] win the Deyby, but the balance of form I rested with My Prince. Hence his tfayonritism. .The other won rather I easily by a neck, and it is evident that the big son of, Gallinule is improving fast, and may yet be closely concerned '.■ with thse St Leger. On the following ' jiday there wa3 racing at Alexandra iParJ?-, m the North of London. It is a iPOor racecourse, for the reason that it ,?-js so artificial and cramped, but the love it, and thus there was fan immense crowd to witness the race tfor the .London Cup, a mile handicap lof the v>lue of £IOOO. In this Mr J. 'B. Joerls Blue Stone carried top •' weight of 9st, and the public supported -" Mm, but. he is not the horse for .. : 'jbhe course- The best he could do was * .to finish fourth to Short Grass,• who carried the colours of an American—

Mr E. Herts. He bought, the horse at Epsom last year for oSO guineas, after it Lad won a selling race. Short Grass j> has done well for hip since, and it is clear that the American secured a big : bargain. Since Tuesday; there has been proceeding at Salisbury tho three-day meeting of the Bibury Club, an oldfashioned, jolly affair that is a survival of days gone by, though it has been ' judiciously brought up to date in those matters that count. Thus the races have been appreciably increased in value. On the first day the Wiltshire Stakes was won for Mr Temple PatterBon by Land of Song, who a little while ago won the Irish Derby. He won this latest race in easy stylo, and was incidentally the cause of the big backers losing their money over Sir ■ Eager, who had started an odds-on favourite. Land of Song is a sturdy chestnut, by Llangibby, who won the Eclipse Stakes nine years ago. It was on the second day of the meeting that the Bibury Cup of a mile * "and a half, value £IO6O, was run for, and, m spite of his heavy impost of Pat 51b, Junior was made favourite. He gave a great account of himself, for there was only on© to beat him, tind that one, Florentino, belonging to Mr W. Singer, he was trying to give ao less than 4CIb. It was his fate to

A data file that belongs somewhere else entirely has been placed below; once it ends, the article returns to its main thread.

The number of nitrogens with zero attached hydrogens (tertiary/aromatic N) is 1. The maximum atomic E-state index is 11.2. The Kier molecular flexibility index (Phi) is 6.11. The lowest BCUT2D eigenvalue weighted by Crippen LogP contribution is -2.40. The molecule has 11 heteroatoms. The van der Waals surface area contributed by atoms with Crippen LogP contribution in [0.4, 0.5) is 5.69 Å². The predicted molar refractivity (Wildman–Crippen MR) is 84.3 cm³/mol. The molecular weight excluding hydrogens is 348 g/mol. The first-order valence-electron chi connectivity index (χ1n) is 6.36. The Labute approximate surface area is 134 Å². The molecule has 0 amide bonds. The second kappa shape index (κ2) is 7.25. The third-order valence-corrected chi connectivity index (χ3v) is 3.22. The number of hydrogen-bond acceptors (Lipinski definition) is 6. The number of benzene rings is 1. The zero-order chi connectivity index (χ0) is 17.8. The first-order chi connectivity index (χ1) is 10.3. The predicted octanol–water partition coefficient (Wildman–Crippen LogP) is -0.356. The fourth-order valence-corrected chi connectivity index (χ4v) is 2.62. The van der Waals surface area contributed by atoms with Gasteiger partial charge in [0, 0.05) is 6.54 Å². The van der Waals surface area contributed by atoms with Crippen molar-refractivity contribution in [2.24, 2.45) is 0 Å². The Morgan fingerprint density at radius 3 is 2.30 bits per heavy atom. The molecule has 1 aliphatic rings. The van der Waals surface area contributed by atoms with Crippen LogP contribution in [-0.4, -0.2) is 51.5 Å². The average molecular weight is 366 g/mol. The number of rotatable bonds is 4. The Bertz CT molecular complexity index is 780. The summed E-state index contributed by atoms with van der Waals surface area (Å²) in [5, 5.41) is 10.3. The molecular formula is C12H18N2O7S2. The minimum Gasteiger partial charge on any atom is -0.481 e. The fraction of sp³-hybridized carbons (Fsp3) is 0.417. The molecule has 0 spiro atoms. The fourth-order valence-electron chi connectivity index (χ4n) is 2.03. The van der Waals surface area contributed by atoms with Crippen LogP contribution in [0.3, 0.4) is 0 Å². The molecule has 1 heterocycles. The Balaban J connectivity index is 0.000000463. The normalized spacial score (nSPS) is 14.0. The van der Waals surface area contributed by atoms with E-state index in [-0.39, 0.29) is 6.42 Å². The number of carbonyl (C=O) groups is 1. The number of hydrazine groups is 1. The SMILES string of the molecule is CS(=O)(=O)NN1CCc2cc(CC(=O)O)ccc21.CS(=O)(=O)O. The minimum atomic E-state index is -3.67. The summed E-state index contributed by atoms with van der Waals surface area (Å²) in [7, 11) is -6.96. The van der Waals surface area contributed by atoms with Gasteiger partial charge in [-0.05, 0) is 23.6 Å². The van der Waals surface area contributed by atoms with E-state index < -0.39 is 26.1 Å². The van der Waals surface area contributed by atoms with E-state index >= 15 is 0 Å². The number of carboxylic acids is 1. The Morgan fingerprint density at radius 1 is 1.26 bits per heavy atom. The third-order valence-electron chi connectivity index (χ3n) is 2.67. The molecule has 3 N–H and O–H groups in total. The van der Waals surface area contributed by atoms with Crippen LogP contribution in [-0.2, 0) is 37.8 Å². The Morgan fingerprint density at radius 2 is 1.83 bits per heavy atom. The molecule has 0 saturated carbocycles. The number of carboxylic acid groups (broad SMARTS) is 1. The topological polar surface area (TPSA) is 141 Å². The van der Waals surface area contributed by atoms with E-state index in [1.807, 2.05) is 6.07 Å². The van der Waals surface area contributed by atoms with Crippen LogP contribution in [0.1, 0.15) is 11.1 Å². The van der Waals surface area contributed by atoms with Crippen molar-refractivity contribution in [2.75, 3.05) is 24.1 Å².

- . -be beaten by three lengths, but, on the other hand, there wero high expectations of the winner, who is trained in Kennymore's stable at Mantnn. After ail, it waa not such a wonderful, performance cm the part of the winner, for Florentine is a nTO-yoar-old, and -big burden was only tho nominal one trf 6st lib. He is a very well-bred W of St Frnequin, and is a big horse -' in Qvery way. Hitherto he has been tiisapDOinting, but now people are referring to him as a possible winner or ■ - tfe» Cesareyjt<&

This article text was automatically generated and may include errors. View the full page to see article in its original form.
Permanent link to this item

https://paperspast.natlib.govt.nz/newspapers/TS19140822.2.10.1

Bibliographic details

THE TURF., Star, Issue 1116, 22 August 1914

Word Count
1,323

THE TURF. Star, Issue 1116, 22 August 1914

Working